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Minneapolis 2040 Plan will help create an economy that works for everyone

The City Council should support both the plan’s goal of reducing disparities and the implementation of policies and investments that proactively and measurably increase equity between whites and people of color in Minneapolis.

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Tawanna Black
As Minneapolis heads into the final stages of approval its 2040 Comprehensive Plan, the Center for Economic Inclusion commends Mayor Jacob Frey and the city leaders who have prominently centered racial equity in their vision for the future of our community. We also applaud the hundreds of residents who dedicated hours of their time reading the plan over the last several months, offering their feedback and perspectives on its strengths and weaknesses with the goal of helping our city leaders pursue the best, most equitable vision for inclusive growth possible.

Now that the Planning Commission has endorsed the revised plan, we urge the City Council to support both the plan’s goal of reducing disparities and the implementation of policies and investments that proactively and measurably increase equity between whites and people of color in Minneapolis.

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The Center for Economic Inclusion exists to provide business, political, and civic leaders with the information and tools necessary to grow our region’s economy by $32 billion by 2040 by fully, consistently and significantly engaging people of color in our workforce and by contracting with businesses owned by people of color in professional services and supply chains. We are advocating to city leaders across the region that their Comprehensive Plan will set the course for significantly growing their local economy by strategically engaging everyone.

Four important priorities

To achieve inclusive economic growth, the center urged every jurisdiction in the region to include four priorities in their comprehensive plan. Every comprehensive plan needs:

  • a goal to develop a racially equitable economy;
  • data analysis, consistently disaggregated by race, to identify racial disparities in access to affordable housing, transit, living wage jobs and economic development;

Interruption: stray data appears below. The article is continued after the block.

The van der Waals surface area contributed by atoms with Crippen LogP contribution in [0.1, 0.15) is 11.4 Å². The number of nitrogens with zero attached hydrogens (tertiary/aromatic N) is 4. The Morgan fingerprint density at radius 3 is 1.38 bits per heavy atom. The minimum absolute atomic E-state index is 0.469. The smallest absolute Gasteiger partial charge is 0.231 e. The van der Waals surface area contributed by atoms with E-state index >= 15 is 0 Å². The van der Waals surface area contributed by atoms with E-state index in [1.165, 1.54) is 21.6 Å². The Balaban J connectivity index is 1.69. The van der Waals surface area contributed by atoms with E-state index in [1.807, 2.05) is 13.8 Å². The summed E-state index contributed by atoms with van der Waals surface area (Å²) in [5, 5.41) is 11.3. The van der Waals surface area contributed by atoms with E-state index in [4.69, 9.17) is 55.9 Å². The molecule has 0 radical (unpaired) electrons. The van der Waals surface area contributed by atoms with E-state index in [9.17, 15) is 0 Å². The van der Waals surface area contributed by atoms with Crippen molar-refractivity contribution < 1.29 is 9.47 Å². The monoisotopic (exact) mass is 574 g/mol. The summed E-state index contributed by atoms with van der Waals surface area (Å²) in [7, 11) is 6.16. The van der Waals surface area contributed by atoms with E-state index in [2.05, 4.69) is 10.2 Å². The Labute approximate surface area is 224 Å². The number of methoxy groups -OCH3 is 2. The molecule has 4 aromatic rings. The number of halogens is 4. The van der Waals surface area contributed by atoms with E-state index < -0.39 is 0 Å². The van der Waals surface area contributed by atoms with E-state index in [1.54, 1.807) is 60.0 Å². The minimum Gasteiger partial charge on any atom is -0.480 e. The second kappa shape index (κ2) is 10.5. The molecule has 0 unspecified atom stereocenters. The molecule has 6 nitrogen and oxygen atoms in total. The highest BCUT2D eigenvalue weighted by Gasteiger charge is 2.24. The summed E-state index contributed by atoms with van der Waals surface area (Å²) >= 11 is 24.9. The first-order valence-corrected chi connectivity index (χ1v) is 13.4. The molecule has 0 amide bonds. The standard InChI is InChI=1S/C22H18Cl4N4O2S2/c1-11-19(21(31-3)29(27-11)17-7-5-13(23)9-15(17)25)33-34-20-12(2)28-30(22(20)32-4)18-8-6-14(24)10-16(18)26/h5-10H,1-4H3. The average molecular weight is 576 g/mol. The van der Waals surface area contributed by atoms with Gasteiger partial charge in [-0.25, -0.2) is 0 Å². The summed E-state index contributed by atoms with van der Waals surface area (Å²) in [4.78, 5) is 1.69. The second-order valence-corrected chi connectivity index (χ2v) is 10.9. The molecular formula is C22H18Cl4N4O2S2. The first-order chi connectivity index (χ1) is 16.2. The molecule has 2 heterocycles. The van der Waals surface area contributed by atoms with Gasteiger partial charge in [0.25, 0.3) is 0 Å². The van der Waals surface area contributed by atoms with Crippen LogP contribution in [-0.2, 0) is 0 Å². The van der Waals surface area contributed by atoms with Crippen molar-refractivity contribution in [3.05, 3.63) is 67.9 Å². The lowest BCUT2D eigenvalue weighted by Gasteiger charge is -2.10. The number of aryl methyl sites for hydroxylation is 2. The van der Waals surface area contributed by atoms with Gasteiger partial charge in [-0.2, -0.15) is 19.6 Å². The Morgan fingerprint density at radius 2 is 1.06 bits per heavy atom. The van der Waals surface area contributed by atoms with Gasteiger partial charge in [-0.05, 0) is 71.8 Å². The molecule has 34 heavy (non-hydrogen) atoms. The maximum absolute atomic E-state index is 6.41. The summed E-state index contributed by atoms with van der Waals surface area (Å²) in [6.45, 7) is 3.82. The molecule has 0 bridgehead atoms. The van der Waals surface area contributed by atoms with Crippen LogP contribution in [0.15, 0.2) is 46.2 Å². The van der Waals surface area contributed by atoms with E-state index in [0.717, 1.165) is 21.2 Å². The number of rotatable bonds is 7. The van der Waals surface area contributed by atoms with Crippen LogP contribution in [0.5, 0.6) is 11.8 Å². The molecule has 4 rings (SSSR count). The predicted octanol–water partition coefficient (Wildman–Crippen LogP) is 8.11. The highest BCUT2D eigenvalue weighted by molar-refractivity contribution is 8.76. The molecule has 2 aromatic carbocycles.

• policies and strategies specifically designed to close the identified racial disparities and advance economic opportunity; and
  • a commitment to evaluating the impact of these policies and strategies on people of color, and to adapting those policies and strategies based on that evaluation.

It is also imperative that these plans are anchored by firm and annual investments and institutionalized policies and practices for sustainable impact.

Minneapolis 2040 includes these components. Notably, the plan’s goal to reduce disparities and improve outcomes for people of color in housing, employment, safety and health is the most clearly articulated vision of racial equity that we’ve seen in the draft plans submitted so far in the region.

The center is clear that embedding racial equity in comprehensive plans should not be motivated by charity. Rather, employing our entire talent base to address the labor shortages of our region’s employers, building vibrant cultural commercial corridors that expand our sales tax base and strengthening our tourism industry, and being more intentional about the interdependencies of our business attraction and retention, transit, and housing strategies to ensure that employers have access to the talent and goods that they need to grow and thrive, will be good for Minneapolis and all Minnesotans.

Compete through economic inclusion

Our shared desire to grow the competitiveness of our region and a commitment to live out our values should motivate us to move beyond competing with ourselves by overlooking local growth opportunities through economic exclusion, and start competing with other cities – and winning – through economic inclusion.

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During his recent visit to the Twin Cities as a part of the center’s Powering Inclusion event series, Andre Perry of the Brookings Institution demonstrated that cities that invest in neighborhoods and entrepreneurs of color have thriving economies – more so than cities and regions that do not. He called on us to take action to influence these comprehensive plans to focus investments in the people and the assets within our communities of color – because it is in our shared self-interest to do so.

Minneapolis 2040 goes a long way toward identifying racially inclusive growth strategies that will benefit all individuals, families, neighborhoods, the entire city and the region. There’s more work to do, however, in collecting data, designing policies to reduce racial disparities, and implementing the plan.

While Minneapolis’ plan shows great promise and deserves the support of the City Council, the city cannot go it alone. Economic growth is regional, and our region’s nation-leading racial inequities in wealth, health, income, housing and employment didn’t happen by chance. They won’t disappear by chance either.

Minneapolis can drive regional growth and create equity by investing in and leveraging the assets, talent, leadership, innovation and culture within every corner of our city. Let the City Council know you share their commitment to creating an economy – and a city – that works for everyone.

Tawanna Black is the founder and CEO of the Center for Economic Inclusion, a cross-sector organization aimed at building a more equitable, prosperous and sustainable region for all by emphasizing a diverse workforce.


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